Video: Experts Weigh In On ‘Weightless’ – Part II


Second part in TechWeekEurope’s video series looks at bandwidth and data transfer architecture of the Weightless communication standard

Earlier this month, TechWeekEurope editor Peter Judge chaired a roundtable dedicated to ‘Weightless’ – a new communication standard developed specifically for machine-to-machine (M2M) communication networks, often referred to as ‘the Internet of things’.

In exploration of the topic, he was aided by three experts: professor William Webb, CTO of Neul, Gary Atkinson, director of Emerging Technologies at ARM and Matthew Bailey, VP of marketing and product development at Argon Design. All three also hold various positions in the Weightless SIG (Special Interest Group) – an organisation that coordinates and enables all the activities needed to deliver the new standard.

Below you can watch the second in a four part video series, looking at the development of technology that could transform our daily life.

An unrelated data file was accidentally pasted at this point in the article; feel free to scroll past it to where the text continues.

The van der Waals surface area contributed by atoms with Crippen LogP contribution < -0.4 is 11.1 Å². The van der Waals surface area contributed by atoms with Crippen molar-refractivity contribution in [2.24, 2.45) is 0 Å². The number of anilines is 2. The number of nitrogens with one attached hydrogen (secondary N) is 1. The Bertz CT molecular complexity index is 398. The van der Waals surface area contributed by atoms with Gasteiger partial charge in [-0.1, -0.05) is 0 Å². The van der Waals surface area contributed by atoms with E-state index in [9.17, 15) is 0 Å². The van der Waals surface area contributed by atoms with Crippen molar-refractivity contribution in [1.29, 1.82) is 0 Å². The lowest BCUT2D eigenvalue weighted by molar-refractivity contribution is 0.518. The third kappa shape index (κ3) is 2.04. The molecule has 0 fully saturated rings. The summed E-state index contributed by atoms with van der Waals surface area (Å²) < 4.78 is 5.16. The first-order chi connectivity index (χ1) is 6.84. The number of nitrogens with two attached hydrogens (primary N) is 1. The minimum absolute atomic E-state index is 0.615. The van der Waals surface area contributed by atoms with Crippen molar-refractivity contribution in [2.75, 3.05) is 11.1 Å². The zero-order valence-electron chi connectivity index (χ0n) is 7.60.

You can find the first part of the video series here.

How fast does it go?

White space broadband relies on portions of spectrum designated for television broadcasting but not engaged in a particular location, due to the pattern of TV transmitters.

Experts (Small)Neul has used the concept of white space to design a chip to transfer data between devices and sensors. Codenamed “Iceni”, the tiny piece of silicon has a range of over 10 kilometres, can work from a single battery for over 10 years, and is capable of tuning across the entire UHF TV spectrum (470 – 790MHz).

The video below reveals just how much bandwidth Weightless is capable of, explains the differences between M2M and human communication, and discusses whether SIM cards were a mistake of technological evolution.

According to Atkinson, even though speeds of Weightless don’t compare to 4G or copper cable connections, the technology is more than capable of linking thousands of devices to a base station.



If you want to hear a more thorough introduction to Weightless, watch the first video produced by the Weightless SIG.

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